Canada fire rages for seventh day, pushes away from town

May 07, 2016, 3:28 PM EDT
A massive wildfire rages Wednesday evening, May 4, 2016, near Anzac, Alberta, a hamlet 48 km southwest of Fort McMurray.
(Source: Premier of Alberta/flickr)

A wildfire ripping through Canada's oil sands region looked set to grow rapidly as it entered its second week on Sunday despite cooler weather and light rain, but move further away from heavily populated areas, a fire official said. The fire, which started near the town of Fort McMurray in northeast Alberta, spread so quickly that the town's 88,000 inhabitants barely had time to leave.

The front of the fire was moving southeast, writes Reuters, away from Fort McMurray toward the neighboring province of Saskatchewan, said wildfire information officer Travis Fairweather, but was not expected to reach the border on Sunday. While there were some communities near the fire, they were not in its path, he said. Winds of up to 60 kph (37 mph) were fanning the flames, but there was a chance of rain and cooler temperatures later in the day. The Canadian Broadcasting Corporation reported ash fell in parts of Saskatchewan. An Alberta government statement issued on Saturday night said the fire had consumed 200,000 hectares (500,000 acres) - an area the size of Mexico City - and would continue to grow. Fort McMurray is the center of Canada's oil sands region. About half of the crude output from the sands, or one million barrels per day, had been taken offline as of Friday, according to a Reuters estimate.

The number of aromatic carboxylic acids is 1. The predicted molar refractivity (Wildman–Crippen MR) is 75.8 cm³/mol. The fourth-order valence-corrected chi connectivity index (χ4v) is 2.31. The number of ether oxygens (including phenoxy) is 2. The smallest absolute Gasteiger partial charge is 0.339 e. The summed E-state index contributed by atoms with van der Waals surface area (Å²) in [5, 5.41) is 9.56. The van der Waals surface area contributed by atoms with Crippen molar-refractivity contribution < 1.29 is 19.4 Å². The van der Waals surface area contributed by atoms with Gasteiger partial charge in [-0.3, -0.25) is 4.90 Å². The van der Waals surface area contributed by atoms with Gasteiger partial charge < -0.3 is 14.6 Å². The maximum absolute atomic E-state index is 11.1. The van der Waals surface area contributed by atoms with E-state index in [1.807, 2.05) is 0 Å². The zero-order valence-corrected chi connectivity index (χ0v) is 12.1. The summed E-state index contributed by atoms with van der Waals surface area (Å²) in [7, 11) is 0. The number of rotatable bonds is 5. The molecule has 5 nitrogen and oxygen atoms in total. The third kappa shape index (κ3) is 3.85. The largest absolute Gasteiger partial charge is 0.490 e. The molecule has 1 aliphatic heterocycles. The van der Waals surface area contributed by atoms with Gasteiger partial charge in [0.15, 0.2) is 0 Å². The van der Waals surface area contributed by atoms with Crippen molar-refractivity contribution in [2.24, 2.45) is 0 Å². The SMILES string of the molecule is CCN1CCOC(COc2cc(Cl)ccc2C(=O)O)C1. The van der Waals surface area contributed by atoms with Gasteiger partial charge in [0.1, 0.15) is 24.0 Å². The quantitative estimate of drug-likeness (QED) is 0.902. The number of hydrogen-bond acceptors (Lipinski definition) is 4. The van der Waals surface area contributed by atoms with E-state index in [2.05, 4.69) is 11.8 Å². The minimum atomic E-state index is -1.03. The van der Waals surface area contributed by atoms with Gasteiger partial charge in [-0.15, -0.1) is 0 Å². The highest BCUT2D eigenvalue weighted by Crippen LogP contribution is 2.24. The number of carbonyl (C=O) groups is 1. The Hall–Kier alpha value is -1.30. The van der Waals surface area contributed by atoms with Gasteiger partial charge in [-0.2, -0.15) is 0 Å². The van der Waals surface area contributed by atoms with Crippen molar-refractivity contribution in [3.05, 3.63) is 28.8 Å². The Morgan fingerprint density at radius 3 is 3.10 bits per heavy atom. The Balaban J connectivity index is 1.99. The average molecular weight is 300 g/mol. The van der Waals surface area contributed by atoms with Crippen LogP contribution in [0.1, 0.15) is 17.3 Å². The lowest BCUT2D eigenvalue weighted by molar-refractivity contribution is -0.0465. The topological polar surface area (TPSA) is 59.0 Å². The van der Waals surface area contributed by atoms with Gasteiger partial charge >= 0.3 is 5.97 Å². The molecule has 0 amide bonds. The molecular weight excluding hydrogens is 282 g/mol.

No deaths or injuries have been reported, reports the BBC. The provincial government has declared a state of emergency and will provide C$100m ($77m) in cash to evacuees. More than 1,000 fire fighters and 150 helicopters, 295 pieces of heavy equipment and 27 aircraft tankers have been deployed, according to the Canadian government. Despite the evacuation order, the Royal Canadian Mounted Police (RCMP) said they found an elderly man and a family of five in Fort McMurray. They were led to safety.

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